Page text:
LiberKey is incorrect in assuming that its inclusion of links to hosted versions of the code satisfies the requirements of the older GPL 2.0 license. It doesn't. LiberKey is violating the license of software like KeePass and the VLC Media Player, amongst others.
Haller's Accusation: "And they're using the trademarks of Google, Mozilla, Opera and many others in connection with modified software, also apparently without permission, which isn't permitted by any of the trademark guidelines I've seen."
LiberKey's Response: "..."
Analysis : Here's the deal. Although you might have the legal right to distribute a piece of freeware or open-source software based on the license, you still have to abide by the rules for a company's registered trademarks and logos. You can distribute the unmodified executables and code all you want, but you might still have to seek permission to use a company's trademarked names when referring to the software.
In the case of Firefox, for example, a user can distribute an unchanged version of the installation application and refer to it using Mozilla's trademarked titles without seeking permission from the company. But are LiberKey's changes--packaging the unmodified installation executable into a larger installation program--considered a modification? Typically, the word "modification" relates to the source code or unpacked files from an installation program: Change the default favorites in Firefox, and you won't be able to actually call the package Firefox without seeking permission, for example. I contacted Mozilla for clarification on situations like these, but they elected not to comment.
OpenOffice.org did get back to me, however, and suggested that the combination of an installer application and an unchanged OpenOffice.org installation executable would be acceptable as a matter of licensing. The trademark issue still stands--a distributor would need to seek permission from OpenOffice.org to use the title and accompanying logos.
Has LiberKey extended the arm for these permissions? It doesn't really matter: Even if they have, the developers are in violation. Tossing aside the questions of installers and modifications, LiberKey abuses Mozilla's trademarks by calling its version of the application "Firefox Portable." Mozilla explicitly states that use of its trademarks must be done , "in their exact form -- neither abbreviated nor combined with any other word or words." Similarly, the size of the depicted on-screen logo --16 pixels by 16 pixels--runs below the Mozilla's minimum guidelines of 40 pixels tall .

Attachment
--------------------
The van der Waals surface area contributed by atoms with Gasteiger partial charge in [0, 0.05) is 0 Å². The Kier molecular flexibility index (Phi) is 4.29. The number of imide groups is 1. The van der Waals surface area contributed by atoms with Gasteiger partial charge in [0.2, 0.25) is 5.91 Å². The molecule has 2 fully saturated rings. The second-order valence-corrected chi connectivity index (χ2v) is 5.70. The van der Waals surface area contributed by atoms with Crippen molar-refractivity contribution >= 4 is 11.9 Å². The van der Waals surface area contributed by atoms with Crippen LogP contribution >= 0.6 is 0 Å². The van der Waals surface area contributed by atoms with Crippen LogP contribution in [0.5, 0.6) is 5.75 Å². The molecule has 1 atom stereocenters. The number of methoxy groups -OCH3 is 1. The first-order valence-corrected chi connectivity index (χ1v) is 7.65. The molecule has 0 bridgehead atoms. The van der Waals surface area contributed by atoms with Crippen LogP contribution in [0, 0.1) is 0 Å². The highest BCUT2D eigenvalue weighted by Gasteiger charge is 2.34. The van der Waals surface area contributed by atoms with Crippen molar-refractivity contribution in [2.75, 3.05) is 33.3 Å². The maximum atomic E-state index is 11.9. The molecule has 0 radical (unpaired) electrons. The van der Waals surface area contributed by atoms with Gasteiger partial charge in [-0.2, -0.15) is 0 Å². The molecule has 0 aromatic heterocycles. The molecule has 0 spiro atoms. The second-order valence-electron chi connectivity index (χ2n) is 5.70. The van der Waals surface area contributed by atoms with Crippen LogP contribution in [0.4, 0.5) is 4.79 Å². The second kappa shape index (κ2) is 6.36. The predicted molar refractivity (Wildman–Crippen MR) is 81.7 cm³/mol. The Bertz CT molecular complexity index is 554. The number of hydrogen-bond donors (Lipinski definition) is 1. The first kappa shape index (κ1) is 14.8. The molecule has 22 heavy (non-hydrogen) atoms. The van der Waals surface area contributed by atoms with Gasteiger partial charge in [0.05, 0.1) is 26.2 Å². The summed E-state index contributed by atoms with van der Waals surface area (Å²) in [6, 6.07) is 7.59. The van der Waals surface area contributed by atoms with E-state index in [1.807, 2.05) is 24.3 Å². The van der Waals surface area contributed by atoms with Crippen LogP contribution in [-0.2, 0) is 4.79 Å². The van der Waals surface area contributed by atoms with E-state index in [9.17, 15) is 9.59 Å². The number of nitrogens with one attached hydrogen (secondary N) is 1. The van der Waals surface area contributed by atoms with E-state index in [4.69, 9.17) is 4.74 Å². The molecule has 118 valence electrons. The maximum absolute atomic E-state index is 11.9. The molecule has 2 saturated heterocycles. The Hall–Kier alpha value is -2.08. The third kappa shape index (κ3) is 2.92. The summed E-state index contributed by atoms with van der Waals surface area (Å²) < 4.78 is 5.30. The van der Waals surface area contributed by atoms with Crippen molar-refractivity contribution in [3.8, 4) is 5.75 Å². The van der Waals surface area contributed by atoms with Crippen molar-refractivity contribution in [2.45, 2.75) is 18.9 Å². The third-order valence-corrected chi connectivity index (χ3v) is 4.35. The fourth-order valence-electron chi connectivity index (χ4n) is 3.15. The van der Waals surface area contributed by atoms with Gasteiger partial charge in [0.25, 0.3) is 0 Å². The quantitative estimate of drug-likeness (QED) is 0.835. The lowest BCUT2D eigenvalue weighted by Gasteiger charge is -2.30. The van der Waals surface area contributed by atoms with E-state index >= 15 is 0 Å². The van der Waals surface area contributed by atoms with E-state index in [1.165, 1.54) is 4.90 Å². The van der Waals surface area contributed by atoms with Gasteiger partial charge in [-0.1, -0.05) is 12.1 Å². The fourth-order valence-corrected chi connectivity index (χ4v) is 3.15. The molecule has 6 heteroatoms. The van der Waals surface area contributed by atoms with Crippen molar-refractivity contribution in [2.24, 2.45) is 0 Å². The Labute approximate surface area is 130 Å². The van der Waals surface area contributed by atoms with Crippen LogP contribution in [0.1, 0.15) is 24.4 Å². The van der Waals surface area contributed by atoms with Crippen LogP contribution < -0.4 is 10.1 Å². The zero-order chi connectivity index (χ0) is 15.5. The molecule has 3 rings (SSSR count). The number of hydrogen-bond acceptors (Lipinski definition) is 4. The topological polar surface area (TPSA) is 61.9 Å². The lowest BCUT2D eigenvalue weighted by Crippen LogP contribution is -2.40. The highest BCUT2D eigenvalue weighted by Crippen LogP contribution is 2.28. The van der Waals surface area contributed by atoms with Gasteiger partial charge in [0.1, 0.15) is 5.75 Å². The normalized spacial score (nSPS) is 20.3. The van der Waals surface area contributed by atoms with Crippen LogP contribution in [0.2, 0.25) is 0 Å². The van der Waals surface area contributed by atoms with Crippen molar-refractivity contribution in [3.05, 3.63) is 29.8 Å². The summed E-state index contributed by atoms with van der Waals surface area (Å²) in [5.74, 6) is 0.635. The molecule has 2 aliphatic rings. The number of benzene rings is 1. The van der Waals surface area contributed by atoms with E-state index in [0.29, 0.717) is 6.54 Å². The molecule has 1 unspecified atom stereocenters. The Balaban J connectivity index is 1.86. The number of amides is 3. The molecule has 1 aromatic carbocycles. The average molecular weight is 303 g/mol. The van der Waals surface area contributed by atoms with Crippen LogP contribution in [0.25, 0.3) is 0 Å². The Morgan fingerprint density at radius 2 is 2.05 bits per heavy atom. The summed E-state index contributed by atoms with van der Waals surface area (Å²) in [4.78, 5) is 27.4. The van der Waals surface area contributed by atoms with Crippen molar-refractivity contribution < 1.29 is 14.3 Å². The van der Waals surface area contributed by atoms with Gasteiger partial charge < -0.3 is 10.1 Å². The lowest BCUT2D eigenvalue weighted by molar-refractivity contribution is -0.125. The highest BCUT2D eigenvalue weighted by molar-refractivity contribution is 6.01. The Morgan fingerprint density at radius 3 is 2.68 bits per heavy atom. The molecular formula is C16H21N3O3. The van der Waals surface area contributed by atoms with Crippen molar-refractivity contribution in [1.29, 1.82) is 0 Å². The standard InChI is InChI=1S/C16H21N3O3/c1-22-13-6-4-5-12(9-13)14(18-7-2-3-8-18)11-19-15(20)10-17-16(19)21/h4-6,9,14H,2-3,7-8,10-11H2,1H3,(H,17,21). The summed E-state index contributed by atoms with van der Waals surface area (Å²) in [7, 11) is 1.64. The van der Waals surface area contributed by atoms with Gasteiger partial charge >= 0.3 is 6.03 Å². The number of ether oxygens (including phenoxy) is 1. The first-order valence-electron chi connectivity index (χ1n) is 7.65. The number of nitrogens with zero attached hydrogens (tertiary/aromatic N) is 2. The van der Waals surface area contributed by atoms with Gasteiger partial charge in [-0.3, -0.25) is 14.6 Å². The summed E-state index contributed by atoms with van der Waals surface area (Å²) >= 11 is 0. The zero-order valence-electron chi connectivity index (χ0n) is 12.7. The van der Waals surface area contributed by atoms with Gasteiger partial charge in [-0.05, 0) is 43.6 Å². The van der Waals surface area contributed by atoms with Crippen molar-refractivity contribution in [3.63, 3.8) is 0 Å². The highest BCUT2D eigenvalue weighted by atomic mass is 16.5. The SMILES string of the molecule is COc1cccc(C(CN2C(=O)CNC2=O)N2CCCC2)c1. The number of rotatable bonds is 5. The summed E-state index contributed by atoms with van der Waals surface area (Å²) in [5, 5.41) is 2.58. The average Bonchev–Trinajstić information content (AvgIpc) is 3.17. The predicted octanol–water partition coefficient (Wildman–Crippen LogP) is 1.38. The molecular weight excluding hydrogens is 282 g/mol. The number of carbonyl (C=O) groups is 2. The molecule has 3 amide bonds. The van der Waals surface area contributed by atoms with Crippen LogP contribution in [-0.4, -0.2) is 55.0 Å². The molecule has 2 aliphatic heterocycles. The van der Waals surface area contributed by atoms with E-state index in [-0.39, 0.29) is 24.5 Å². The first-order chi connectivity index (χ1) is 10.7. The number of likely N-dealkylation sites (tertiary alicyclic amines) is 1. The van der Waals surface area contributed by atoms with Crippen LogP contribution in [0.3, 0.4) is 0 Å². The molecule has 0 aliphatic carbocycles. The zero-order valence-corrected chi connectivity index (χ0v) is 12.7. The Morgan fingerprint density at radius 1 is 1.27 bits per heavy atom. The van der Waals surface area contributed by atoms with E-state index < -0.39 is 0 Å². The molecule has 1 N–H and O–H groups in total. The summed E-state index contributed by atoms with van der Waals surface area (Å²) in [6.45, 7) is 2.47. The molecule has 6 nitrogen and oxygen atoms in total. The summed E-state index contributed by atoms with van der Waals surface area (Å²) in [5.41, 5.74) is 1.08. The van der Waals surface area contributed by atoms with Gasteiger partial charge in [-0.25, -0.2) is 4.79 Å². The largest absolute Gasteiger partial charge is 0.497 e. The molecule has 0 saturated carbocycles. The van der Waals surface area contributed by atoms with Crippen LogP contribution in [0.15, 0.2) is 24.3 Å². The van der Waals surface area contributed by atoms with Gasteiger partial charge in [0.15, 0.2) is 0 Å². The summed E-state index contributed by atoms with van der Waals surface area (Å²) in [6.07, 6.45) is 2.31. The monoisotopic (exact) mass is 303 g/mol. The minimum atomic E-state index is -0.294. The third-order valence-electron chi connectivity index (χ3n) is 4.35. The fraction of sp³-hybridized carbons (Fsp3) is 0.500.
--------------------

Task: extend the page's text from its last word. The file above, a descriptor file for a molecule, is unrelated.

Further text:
Let's just assume for a second that LiberKey has indeed contacted Mozilla--much like John Haller himself did--and secured permission to title an portable version of Firefox, "Firefox Portable." The same issue crops up again for OpenOffice.org . The trademark, as LiberKey displays it, is just plain wrong: "OpenOffice (OOo) Portable" instead of "OpenOffice.org" or, assuming permission was granted for a portable version, "OpenOffice.org Portable." There is absolutely no reason why OpenOffice.org would allow a company to shorten its trademarked name. As for the accompanying logo LiberKey uses on OpenOffice (OOo) Portable's description page, I can't find it in any of the image archives that OpenOffice.org has released for (permission-backed) use.
In short: LiberKey's modified software might not be such a big deal, but the trademarking provisions are. And even if LiberKey has obtained permission to use trademarks--which it has offered no proof or suggestion of doing--it's still using some trademarks incorrectly.
John Haller and others have had some pretty strong words against LiberKey. While their assertions might not be entirely correct as a matter of law or licensing, LiberKey's own actions have created doubt that the company is fully compliant with all licensing, permission, and trademark requirements. We'll never know the he-said, she-said back-and-forth surrounding the company's alleged outreach to software developers--not until one of them sues LiberKey, that is. I wouldn't hold my breath if I were you.
To their credit, the LiberKey developers did a great job of reaching out and contacting me to discuss their side of things. The facts remain the facts: LiberKey violates the GPL 2.0 license and incorrectly uses trademarks and logos, permission or not. A numbre of LiberKey's issues could be cleared off the table if the permissions its allegedly been granted ever saw the light of day. The company refuses to do so. That single sentence says almost as much as the 2,000+ words preceding it.
David Murphy (@ Acererak) is a technology journalist and former Maximum PC editor. He writes weekly columns about the wide world of open-source and roundups of awesome, freebie software. Shoot him a message via Twitter, especially if you have an awesome app or game you're dying to recommend!